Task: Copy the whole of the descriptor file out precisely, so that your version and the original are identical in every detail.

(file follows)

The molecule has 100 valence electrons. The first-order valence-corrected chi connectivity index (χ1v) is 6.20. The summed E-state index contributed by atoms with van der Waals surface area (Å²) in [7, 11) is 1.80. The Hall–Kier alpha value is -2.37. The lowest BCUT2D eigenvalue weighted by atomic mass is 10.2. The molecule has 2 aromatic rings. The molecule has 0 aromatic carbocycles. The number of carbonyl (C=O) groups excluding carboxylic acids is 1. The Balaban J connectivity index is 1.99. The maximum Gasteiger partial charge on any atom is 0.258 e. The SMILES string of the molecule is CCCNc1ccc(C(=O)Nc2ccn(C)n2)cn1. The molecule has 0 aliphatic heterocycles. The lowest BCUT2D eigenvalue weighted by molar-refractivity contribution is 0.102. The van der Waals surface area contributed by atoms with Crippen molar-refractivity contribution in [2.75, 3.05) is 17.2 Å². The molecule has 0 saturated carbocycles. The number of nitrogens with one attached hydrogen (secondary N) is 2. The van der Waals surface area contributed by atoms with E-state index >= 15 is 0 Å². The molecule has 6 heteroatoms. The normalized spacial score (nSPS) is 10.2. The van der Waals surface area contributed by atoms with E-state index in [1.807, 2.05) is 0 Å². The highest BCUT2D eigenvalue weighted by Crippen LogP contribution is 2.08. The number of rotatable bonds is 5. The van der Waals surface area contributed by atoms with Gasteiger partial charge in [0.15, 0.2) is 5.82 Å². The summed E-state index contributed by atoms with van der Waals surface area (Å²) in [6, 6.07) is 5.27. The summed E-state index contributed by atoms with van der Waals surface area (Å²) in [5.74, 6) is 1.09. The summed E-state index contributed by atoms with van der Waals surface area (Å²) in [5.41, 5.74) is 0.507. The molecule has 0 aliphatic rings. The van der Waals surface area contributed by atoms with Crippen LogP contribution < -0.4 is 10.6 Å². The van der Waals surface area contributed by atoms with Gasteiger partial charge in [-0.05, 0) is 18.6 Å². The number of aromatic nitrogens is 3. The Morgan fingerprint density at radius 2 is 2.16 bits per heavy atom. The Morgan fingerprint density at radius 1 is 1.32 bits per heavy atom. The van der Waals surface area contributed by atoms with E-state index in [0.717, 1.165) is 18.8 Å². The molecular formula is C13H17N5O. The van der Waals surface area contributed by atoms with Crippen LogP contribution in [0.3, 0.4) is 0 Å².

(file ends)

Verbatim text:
The molecule has 100 valence electrons. The first-order valence-corrected chi connectivity index (χ1v) is 6.20. The summed E-state index contributed by atoms with van der Waals surface area (Å²) in [7, 11) is 1.80. The Hall–Kier alpha value is -2.37. The lowest BCUT2D eigenvalue weighted by atomic mass is 10.2. The molecule has 2 aromatic rings. The molecule has 0 aromatic carbocycles. The number of carbonyl (C=O) groups excluding carboxylic acids is 1. The Balaban J connectivity index is 1.99. The maximum Gasteiger partial charge on any atom is 0.258 e. The SMILES string of the molecule is CCCNc1ccc(C(=O)Nc2ccn(C)n2)cn1. The molecule has 0 aliphatic heterocycles. The lowest BCUT2D eigenvalue weighted by molar-refractivity contribution is 0.102. The van der Waals surface area contributed by atoms with Crippen molar-refractivity contribution in [2.75, 3.05) is 17.2 Å². The molecule has 0 saturated carbocycles. The number of nitrogens with one attached hydrogen (secondary N) is 2. The van der Waals surface area contributed by atoms with E-state index >= 15 is 0 Å². The molecule has 6 heteroatoms. The normalized spacial score (nSPS) is 10.2. The van der Waals surface area contributed by atoms with E-state index in [1.807, 2.05) is 0 Å². The highest BCUT2D eigenvalue weighted by Crippen LogP contribution is 2.08. The number of rotatable bonds is 5. The van der Waals surface area contributed by atoms with Gasteiger partial charge in [0.15, 0.2) is 5.82 Å². The summed E-state index contributed by atoms with van der Waals surface area (Å²) in [6, 6.07) is 5.27. The summed E-state index contributed by atoms with van der Waals surface area (Å²) in [5.74, 6) is 1.09. The summed E-state index contributed by atoms with van der Waals surface area (Å²) in [5.41, 5.74) is 0.507. The molecule has 0 aliphatic rings. The van der Waals surface area contributed by atoms with Crippen LogP contribution < -0.4 is 10.6 Å². The van der Waals surface area contributed by atoms with Gasteiger partial charge in [-0.05, 0) is 18.6 Å². The number of aromatic nitrogens is 3. The Morgan fingerprint density at radius 2 is 2.16 bits per heavy atom. The Morgan fingerprint density at radius 1 is 1.32 bits per heavy atom. The van der Waals surface area contributed by atoms with E-state index in [0.717, 1.165) is 18.8 Å². The molecular formula is C13H17N5O. The van der Waals surface area contributed by atoms with Crippen LogP contribution in [0.3, 0.4) is 0 Å².